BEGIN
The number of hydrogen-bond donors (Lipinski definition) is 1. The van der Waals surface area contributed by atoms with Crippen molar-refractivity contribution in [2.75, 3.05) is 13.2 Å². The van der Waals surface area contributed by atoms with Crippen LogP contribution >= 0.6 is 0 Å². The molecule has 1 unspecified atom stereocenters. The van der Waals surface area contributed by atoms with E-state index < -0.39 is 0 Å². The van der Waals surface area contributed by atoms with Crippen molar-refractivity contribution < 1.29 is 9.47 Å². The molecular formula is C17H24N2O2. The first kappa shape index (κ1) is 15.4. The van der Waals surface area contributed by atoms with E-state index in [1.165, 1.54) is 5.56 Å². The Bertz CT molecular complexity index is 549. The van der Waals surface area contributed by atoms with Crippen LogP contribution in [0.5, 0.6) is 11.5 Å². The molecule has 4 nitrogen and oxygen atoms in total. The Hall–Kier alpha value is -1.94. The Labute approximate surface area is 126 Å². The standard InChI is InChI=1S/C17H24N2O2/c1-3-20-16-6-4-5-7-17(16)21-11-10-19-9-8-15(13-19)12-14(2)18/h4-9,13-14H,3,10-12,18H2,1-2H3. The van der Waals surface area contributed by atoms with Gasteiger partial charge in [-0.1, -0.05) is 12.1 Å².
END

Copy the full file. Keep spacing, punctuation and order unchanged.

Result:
The number of hydrogen-bond donors (Lipinski definition) is 1. The van der Waals surface area contributed by atoms with Crippen molar-refractivity contribution in [2.75, 3.05) is 13.2 Å². The van der Waals surface area contributed by atoms with Crippen LogP contribution >= 0.6 is 0 Å². The molecule has 1 unspecified atom stereocenters. The van der Waals surface area contributed by atoms with E-state index < -0.39 is 0 Å². The van der Waals surface area contributed by atoms with Crippen molar-refractivity contribution < 1.29 is 9.47 Å². The molecular formula is C17H24N2O2. The first kappa shape index (κ1) is 15.4. The van der Waals surface area contributed by atoms with E-state index in [1.165, 1.54) is 5.56 Å². The Bertz CT molecular complexity index is 549. The van der Waals surface area contributed by atoms with Crippen LogP contribution in [0.5, 0.6) is 11.5 Å². The molecule has 4 nitrogen and oxygen atoms in total. The Hall–Kier alpha value is -1.94. The Labute approximate surface area is 126 Å². The standard InChI is InChI=1S/C17H24N2O2/c1-3-20-16-6-4-5-7-17(16)21-11-10-19-9-8-15(13-19)12-14(2)18/h4-9,13-14H,3,10-12,18H2,1-2H3. The van der Waals surface area contributed by atoms with Gasteiger partial charge in [-0.1, -0.05) is 12.1 Å².